Buying insurance is a subject that people do not like to face. Most people would rather shrug it off and say: “Nothing will happen to me!” Let’s be honest – no one hopes that something will happen to them but this is precisely why insurance is important; unfortunate events happen unexpectedly and may use up a huge chunk of your savings.
Let’s take a look at some 3 common insurance pitfalls that you should avoid.
1. Failing to do research or make comparisons
Similar to investing, one ought to make comparisons when it comes to insurance, especially when the premium payments are going to last an entire lifetime! Regrettably, we have one real-life example in the DollarsAndSense team, a member who had fallen prey to this mistake when he was young and ignorant at that time.
At that time, he reached the age where purchasing an insurance policy will help enforce his savings habits and thus, responded to a plea by his insurance friend to meet up. Eventually, he bought a policy from the party thinking that his interests will be taken into consideration. Nevertheless, it was only when he grew up having better financial knowledge, did he realize that the policy he got into was the kind that generated the best returns; albeit not for him but for his friend instead.
This is probably the fundamental reason why Singaporeans are reluctant to dip their hands into purchasing insurance as they feel that they may get cheated instead.
2. Mixing insurance with investment
People usually feel that they are better off with life insurance policies because they offer both insurance protection and help to grow their savings due to the cash value that can increase over time. However, although bundled insurance-cum-investment products do work for the right customers, the returns tend to be lower than, say, for a mutual fund.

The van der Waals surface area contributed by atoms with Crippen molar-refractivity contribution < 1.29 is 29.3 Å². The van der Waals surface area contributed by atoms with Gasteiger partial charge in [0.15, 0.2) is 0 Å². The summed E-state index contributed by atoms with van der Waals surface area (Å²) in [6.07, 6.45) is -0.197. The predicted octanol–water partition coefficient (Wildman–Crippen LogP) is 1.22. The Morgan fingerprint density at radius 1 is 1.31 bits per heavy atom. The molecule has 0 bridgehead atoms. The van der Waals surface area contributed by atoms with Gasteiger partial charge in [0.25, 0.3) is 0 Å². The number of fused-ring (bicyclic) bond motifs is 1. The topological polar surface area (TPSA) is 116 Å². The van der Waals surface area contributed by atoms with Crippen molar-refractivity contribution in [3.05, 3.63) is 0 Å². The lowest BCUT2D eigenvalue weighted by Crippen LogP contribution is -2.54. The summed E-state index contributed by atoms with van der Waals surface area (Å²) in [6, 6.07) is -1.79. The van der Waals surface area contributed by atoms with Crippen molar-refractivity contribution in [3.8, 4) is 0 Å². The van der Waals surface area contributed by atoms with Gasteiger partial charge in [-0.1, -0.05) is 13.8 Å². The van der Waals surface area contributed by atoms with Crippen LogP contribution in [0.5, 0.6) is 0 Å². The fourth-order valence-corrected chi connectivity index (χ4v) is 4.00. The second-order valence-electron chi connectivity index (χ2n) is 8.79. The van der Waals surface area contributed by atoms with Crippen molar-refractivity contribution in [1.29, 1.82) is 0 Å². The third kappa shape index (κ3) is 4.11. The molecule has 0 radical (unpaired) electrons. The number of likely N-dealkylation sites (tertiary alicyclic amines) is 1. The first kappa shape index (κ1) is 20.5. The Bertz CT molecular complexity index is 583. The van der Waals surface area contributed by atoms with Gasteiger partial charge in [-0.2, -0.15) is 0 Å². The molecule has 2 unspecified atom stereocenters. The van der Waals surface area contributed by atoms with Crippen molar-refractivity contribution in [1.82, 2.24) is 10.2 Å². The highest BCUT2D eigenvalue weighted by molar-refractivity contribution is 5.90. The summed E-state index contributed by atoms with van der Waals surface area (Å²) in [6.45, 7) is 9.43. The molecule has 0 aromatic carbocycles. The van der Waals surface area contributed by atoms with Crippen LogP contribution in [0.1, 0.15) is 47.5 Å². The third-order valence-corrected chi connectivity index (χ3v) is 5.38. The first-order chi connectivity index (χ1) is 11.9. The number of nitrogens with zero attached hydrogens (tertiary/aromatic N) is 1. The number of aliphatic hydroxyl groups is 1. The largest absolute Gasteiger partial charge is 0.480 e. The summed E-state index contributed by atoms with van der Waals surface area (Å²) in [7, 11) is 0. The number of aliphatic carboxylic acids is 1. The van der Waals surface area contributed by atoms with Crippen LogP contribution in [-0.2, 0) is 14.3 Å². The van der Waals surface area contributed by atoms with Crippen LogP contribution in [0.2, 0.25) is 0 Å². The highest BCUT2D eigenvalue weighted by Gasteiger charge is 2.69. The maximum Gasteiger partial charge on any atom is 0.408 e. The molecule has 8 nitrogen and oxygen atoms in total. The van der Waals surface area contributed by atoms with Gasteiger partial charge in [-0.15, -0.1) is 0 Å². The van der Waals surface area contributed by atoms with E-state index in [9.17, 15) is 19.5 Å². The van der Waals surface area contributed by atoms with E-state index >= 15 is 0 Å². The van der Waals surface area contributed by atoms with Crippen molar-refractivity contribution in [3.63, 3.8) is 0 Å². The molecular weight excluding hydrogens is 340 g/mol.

Therefore, it generally makes better sense to keep your retirement savings and your life insurance separate unless you’ve got a significantly large estate to deal with. A common saying goes like this: Stick with term and invest the rest. One should always remember that the purpose of insurance is solely for risk protection.
3. Insufficient coverage
This is probably the most popular question when it comes to buying insurance. Singaporeans know that they need insurance. However, many of them are not sufficiently protected for one simple reason – they don’t know how much insurance they need in the first place!
Everyone’s needs are different so it pays to sit down with a financial advisor to assist you in determining what level of protection is right for you and your family based on your financial responsibilities and different sources of income. Nevertheless, many people including myself, are afraid of certain conflict of interests where the agents are more inclined to sell their fat-commissioned products rather than helping to plan your finances with your interests as priority.
Nonetheless, you can still turn to online calculators or an independent financial adviser. Or in general, some experts suggest that you should own a life insurance policy which pays a benefit equivalent to around 7 to 10 times your annual income. I.e. you earn S$36,000 per year and should go for insurance coverage of an estimated value S$252,000 – S$360,000.
To sum it up, one should always perform due diligence before committing to an insurance policy. Instead of avoiding the topic altogether, we would like to cite a quote from the Roman military writer Publius Flavius Vegetius Renatus, who said this, “In times of peace, we prepare for war”.
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